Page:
Communicating with Children

As a trainer, I’ve been previledged to work with hundreds of school children in various schools throughout my career. Together with being an uncle and elder cousin to several younger members of the family, I’ve been blessed with being in the unique position to work and empower children in both my professional and personal capacities.

Although young and impressionable, working with young children does not come without it’s own set of challenges. Like most adults, many children can be stubborn and deeply set in their mindsets as well. As the saying goes, habits once formed are hard to change. There’s even a saying in the Bible that relates to habits and their influence in our lives. The book of Proverbs (22:6) even states that “Train a child in the way he should go, and when he is old he will not turn from it.”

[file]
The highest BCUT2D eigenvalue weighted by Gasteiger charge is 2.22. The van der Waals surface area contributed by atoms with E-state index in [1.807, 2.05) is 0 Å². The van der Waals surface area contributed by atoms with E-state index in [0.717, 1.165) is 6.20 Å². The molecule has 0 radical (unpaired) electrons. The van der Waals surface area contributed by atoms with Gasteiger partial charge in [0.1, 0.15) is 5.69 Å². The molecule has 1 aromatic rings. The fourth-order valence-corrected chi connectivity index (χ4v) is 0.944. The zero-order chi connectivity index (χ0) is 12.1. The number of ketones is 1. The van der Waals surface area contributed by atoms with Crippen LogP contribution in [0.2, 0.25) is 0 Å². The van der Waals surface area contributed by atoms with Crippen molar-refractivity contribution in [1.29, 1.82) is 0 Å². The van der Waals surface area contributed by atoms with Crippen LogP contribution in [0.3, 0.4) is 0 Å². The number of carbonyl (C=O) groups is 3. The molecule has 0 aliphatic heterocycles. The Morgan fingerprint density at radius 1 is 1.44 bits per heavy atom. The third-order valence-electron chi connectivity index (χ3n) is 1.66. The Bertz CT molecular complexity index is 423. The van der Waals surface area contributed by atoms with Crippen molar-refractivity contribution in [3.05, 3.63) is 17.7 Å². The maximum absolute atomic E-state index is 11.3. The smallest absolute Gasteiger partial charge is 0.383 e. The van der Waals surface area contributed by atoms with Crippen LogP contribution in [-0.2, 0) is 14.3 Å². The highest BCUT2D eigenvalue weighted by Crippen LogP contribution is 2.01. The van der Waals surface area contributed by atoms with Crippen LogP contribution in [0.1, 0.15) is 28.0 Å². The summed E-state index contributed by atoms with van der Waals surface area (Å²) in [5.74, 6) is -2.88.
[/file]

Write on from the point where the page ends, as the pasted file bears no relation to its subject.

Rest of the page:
Lots of books have been written by adults on how we should discipline and teach our children. I think many of them are useful. But there are two things which I read which stood out as particularly useful, and I’ve used to great effect in teaching children. The key, I feel, does not necessarily lie on what we do. It’s HOW we do it. It’s all about communication!

A close friend and psychologist friend of mine once shared with me about his work with parents. Now most kids dislike (to put it mildly!) going to school. But of ccourse, they go anyway. My friend told me that most children aren’t really going to school because they want to learn. Why do they go to school for then? Perhaps I should rephrase that question: Who are they going to school for? For whom are they working their hearts out for to achieve better grades?